FAQ

What is forward rowing?
Forward Rowing is rowing where the rower faces forward – in the direction of travel.
What are the benefits of forward rowing?
  • Increased safety – Increased safety is the greatest benefit of forward rowing. You see what you are approaching – rocks, logs, etc and also see whatever can be rapidly headed in your direction – speedy boats, water skiers, large wakes, etc. You see what is coming so that you can avoid it or be prepared for it.
  • Vastly better wildlife viewing – seeing animals as you approach them so you can stop and watch. With a rearward facing boat the birds, otters, beaver, etc are often gone or in hiding by the time your boat passes by.
  • More years of enjoyment on the water – Rowers no longer have to continually twist or spin to see where they are going. Stiffer necks, backs or shoulders don’t mean rowers have to give up rowing. As we age our ability to twist around lessens and for many rowers this becomes the major factor in saying it is time to give up rowing. By eliminating this constraint, forward rowing allows for more, safe rowing years.
  • More enjoyable rows with friends – When you are out with others you can spend more time communicating with them without fear of losing track of what is approaching you.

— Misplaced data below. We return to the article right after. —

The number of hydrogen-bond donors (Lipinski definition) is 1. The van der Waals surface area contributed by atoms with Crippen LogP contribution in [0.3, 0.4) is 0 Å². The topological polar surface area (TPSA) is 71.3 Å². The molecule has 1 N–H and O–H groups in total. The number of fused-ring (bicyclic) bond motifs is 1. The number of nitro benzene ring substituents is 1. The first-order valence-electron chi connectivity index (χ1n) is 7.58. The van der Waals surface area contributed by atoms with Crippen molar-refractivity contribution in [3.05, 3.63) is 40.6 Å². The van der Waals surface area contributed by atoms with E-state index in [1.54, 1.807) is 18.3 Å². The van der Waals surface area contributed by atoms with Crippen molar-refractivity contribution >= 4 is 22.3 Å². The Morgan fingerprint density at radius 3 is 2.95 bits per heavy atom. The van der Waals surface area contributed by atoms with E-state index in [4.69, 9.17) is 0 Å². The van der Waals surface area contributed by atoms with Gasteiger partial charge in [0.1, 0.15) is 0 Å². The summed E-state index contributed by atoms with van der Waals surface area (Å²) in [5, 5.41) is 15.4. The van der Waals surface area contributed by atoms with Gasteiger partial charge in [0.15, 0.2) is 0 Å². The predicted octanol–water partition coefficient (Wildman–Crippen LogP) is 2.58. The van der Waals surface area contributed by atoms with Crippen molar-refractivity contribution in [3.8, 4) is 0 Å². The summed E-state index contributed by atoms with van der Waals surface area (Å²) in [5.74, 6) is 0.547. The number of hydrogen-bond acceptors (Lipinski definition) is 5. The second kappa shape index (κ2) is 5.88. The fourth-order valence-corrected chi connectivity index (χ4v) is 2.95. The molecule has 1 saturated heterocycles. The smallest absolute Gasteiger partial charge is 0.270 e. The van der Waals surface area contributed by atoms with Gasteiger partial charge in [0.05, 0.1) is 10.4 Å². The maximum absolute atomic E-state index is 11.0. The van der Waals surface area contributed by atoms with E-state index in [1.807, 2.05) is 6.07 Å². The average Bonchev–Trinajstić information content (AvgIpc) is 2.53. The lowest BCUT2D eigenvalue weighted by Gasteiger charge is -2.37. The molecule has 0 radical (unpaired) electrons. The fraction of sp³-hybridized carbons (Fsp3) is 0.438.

• More enjoyable rows with friends – When you are out with others you can spend more time communicating with them without fear of losing track of what is approaching you.
Is the Gryffyn useable in racing?
This type of forward facing rowing is not presently allowed in racing circles. The Gryffyn is designed for recreational rowing. Get out on the water, check out the wildlife, be with friends, have a good workout.
What boats can I mount the Gryffyn on?
Wherries, kayaks and canoes have been very successfully used with the Gryffyn. There is no universal standard in boat design so each craft has to be set up for its best fit.
What is the difference between the two gearboxes?
Size and strength. The larger rower is for larger boats. It is heavier and the action has less wind-up or wippyness giving more of the feel of a solid (“regular”) oar. Used with a non-sectioned outer oar it approaches the stiffness of a solid oar.
What Oar Types are available?
Oar types include segmented carbon or fine Spruce wood stems.